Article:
Pelosi's House Democratic majority on thin ice amid vacanciesApril 8, 2021
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House Speaker Nancy Pelosi remains confident that she can pass major items through her chamber even though she leads the Democrats’ most fragile majority in the House of Representatives since the 1940s.
“It’s not going to be a problem,” Pelosi, D-Calif., told reporters a month ago when asked about advancing her party’s agenda through the House without the help of the minority Republicans.
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But the task facing Pelosi and House Majority Leader Steny Hoyer, D-Md., isn’t getting any easier.
Speaker of the House Nancy Pelosi, D-Calif., speaks during a news conference on Capitol Hill in Washington, Friday, March 19, 2021. (Chip Somodevilla/Pool via AP)
The death Tuesday of 84-year-old Democratic Rep. Alcee Hastings of Florida further reduces the Democrats’ already perilous majority. What started out at the beginning of the year as a slim 222-213 margin is now temporarily down to 218-212. That means the Democrats can currently lose just two votes and still be able to pass legislation along party lines.
Even before the start of the 117th Congress, Hoyer expressed reservations, telling reporters in December, a month after the GOP took a bite out of the House Democrats’ majoirty in the 2020 elecions, that “I’m certainly concerned by the slimming of the majority.”
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“We’re going to be a very unified caucus as we were this past Congress,” Hoyer noted at the time. “In many of our bills, as you probably know, we passed unanimously without any losing any Democratic votes. And, in others, we [lost] just a few. But I think members will be focused on how close the majority is now or in the future”
And that’s been the case so far.
The massive $1.9 trillion COVID relief package – which was President Biden’s top priority upon taking office – passed the House with just two Democrats defecting on the first vote, and just one on the revised bill that came back from the Senate.
The House passed two bills expanding background checks on gun sales with just one Democrat voting against one measure and two Democrats defecting on the other.
There were similarly just two House Democrats who voted against the party’s police reform bill – and just one defection on the Democrats’ sweeping election and campaign finance reform legislation.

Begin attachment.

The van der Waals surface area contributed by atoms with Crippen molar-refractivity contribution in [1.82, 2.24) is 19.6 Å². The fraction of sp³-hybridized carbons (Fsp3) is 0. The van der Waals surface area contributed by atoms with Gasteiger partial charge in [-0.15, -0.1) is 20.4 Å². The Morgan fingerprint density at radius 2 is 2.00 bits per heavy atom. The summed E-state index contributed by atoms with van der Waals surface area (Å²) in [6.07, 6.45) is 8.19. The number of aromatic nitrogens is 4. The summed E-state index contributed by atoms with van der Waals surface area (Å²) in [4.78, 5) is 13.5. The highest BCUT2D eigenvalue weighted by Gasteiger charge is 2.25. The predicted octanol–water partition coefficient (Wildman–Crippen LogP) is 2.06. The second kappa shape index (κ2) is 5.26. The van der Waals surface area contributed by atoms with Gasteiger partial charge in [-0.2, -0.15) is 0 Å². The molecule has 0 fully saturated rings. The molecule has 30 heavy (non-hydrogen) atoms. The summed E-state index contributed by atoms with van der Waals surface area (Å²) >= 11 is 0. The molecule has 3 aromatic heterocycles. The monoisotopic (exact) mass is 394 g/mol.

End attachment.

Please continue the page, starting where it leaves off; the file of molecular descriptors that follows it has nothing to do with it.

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Hoyer noted three weeks ago that “frankly we’re doing OK as Democrats as you look at this quarter.”
He emphasized that despite the fragile majority, the Democrats have not “had trouble getting the bills through that we think are important.”
Some reinforcements will soon be on the way – with Democrats favored in two of the three House special elections that will be held over the next two months.
A special runoff election in Louisiana’s 2nd Congressional District will be held on April 24 – and the two candidates facing off in the solidly blue district are both Democrats. The race is to fill the seat of former Rep. Cedric Richmond, who stepped down to join President Biden’s administration as senior adviser and director of the Office of Public Liaison.
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A week later, on May 1, there will be a special election in Texas’ 6th Congressional District – which leans Republican – to fill the seat of GOP Rep. Ronald Wright, who died of COVID-19 complications.
One month later, on June 1, a special election is scheduled in New Mexico’s 1st Congressional District – which leans Democrat – to fill the seat of former Democratic Rep. Debra Haaland, who was confirmed as interior secretary.
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But the special general election in Ohio’s 11th Congressional District – a deep blue seat – won’t be held until Nov. 2 to replace former Democratic Rep. Marcia Fudge, who was confirmed as housing and urban development secretary.
The special election to fill Hastings’ vacant seat – in another very blue district – has yet to be scheduled, but likely won’t be held until July at the earliest.
Veteran Democratic strategist Meredith Kelly gives credit to Pelosi for keeping her conference unified at critical times.
“It’s never ideal to have a narrow majority, but if there’s one person who knows how to walk that tightrop effectively, it’s Speaker Pelosi. She gives vulnerable member leeway when they need it, and receives loyalty at key moments in return,” emphasized Kelly, who served as a Democratic Congressional Campaign Committee communications director.
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